Oakland Raiders: Fee, Fie, Fo, Fum, We Really Should Have Won
"Fee, Fi, Fo, Fum,
I smell the blood of an Englishman,
Be he alive or be he dead,
I'll grind his bones to make my bread."
The Baltimore Ravens are named for the poet Edgar Allen Poe who was born in America and had his early education in England. Poe's poem, The Raven, is a favorite in American literature classes. It's a poem about a bird; its a poem about depression, I believe.
The Oakland Raiders are named for a more fierce and aggressive presence. The Raiders are the pirates who sometimes have a bird on their shoulder.
The Raiders were established years before the Ravens. The Ravens started in 1996, and is one of the youngest NFL franchises. Two others, the Carolina Panthers and the Jacksonville Jaguars, are one year older (1995) than the Ravens.
And here is my poetic chant:
Fee, Fi, Fo, Fum, Last Sunday we should have won!
Not exactly as good as Edgar Allen Poe, but I made my point!
There were so many "what ifs" in the 2009 season. So many variables are at play in the game of professional football.
Injuries took their toll on the Oakland Raiders, and we ended up tumbling down the beanstalk like the giant in "Jack and the Beanstalk."
When you look at the numbers for wins and losses, there were as many "swings" in the curve for the Raiders as there were for the Ravens.
The bird flew back and forth; the pirate stumbled up and down.
Now, to use a regression curve to measure the overall direction the season was going for both the Raiders and the Ravens, we see that the slope of the regression line for the Raiders is positive. The slope for the Ravens, is, surprisingly, going downward, or decreasing.
From a statistical standpoint, if we extrapolate and imagine that the season is longer than 16 weeks, then the Ravens would have been headed downhill, according to the statistical model.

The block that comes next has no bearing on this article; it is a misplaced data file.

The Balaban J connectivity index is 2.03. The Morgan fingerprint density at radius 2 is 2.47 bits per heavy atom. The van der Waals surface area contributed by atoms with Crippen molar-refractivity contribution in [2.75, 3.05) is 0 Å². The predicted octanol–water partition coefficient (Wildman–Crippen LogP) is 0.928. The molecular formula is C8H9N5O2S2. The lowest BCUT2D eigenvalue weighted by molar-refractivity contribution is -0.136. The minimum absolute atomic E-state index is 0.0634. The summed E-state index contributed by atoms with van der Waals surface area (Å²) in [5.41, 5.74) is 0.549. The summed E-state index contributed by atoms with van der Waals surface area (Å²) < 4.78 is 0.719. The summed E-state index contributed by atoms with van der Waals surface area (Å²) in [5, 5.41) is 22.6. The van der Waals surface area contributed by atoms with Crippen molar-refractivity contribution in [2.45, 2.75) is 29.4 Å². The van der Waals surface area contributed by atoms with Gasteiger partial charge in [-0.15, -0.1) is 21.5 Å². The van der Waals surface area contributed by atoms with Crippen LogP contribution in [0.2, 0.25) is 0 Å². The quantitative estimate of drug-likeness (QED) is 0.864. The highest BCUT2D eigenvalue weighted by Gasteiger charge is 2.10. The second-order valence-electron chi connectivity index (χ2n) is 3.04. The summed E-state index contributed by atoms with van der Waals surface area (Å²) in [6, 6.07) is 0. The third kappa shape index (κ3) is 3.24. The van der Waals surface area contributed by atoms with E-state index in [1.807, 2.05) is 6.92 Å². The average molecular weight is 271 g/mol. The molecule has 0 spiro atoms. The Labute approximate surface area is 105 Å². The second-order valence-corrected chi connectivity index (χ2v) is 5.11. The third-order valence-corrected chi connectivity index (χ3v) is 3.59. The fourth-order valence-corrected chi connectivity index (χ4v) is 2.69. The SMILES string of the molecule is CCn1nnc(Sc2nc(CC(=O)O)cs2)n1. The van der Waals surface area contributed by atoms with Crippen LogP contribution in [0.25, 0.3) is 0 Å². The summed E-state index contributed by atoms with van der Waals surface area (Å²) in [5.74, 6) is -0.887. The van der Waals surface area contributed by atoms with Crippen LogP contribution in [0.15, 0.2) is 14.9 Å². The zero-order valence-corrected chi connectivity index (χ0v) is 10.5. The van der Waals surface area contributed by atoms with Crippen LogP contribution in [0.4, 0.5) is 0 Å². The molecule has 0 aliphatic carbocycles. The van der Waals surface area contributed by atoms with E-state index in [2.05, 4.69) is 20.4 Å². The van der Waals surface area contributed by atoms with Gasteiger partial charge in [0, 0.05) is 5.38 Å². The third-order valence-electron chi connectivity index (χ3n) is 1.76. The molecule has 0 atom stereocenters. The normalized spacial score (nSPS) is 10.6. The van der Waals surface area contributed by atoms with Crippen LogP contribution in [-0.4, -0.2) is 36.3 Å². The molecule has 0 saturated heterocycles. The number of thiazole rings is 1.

I know what you are saying, but I see the good in it all.
We can definitively conclude that we had improvement and an upward movement near the end of the 2009 season, although a second quarterback had injuries, and we lost our groove in the Ravens-Raiders game.
Let's look at the bright side. We lost, but maybe we have found a hen to lay our golden egg, and maybe we will do so much better once all of our players get their groove on in their respective positions.
So cheer up Raider Nation, and remember the big guy who said "Fee, Fi, Fo, Fum, tumbled down the beanstalk, and he was dead and done."
Wow! The children's story did not have a happy ending for Jack's opponent.
In fact, Jack and his poor mom got the hen and the golden eggs and lived "Happy ever after."
Now, that's the kind of ending we want for the Oakland Raiders in 2010.
What if Gradkowski had not been injured?
Our curve started swinging upwards after Bruce Gradkowski took over for disappointing JaMarcus Russell at quarterback.
Did Charlie Frye do any good?
Frye kept us going once Gradkowski hit the injured list.
Russell keeps us hoping.....
JaMarcus Russell kept us hoping.
Well, do you think he might do better next year if we didn't make so much noise "booing" him?
Next year, if Russell starts, let's keep quiet and at least give him a chance. Let's not give him any excuse for inconsistent performance.
We don't make the decisions, Al Davis does.
Tom Cable: Is it cheaper to keep him?
Are they discussing who should leave the team: Coach or quarterback?
Is Russell thinking: I would do better if I had a better coach?
Is Cable saying: It's not me, it's you.
Either way, some believe it would destabilize the team to remove both Cable and Russell.
Here is a suggestion:
The coach benched the quarterback and we saw a difference in performance.
Now, let's be creative and try this:
Bench the coach and see if there is a difference in performance. Don't just tweak one variable, tweak two or three of them.
And to end this 2009 fairy tale, we shout from the sidelines, "What's good for the gander is good for the goose!"
Furthermore, stop all of that "Fee, Fi, Fo, Fum talk" and get out there and play football. Otherwise, we recommend that you "tumble down the beanstalk" like the giant who challenged little Jack.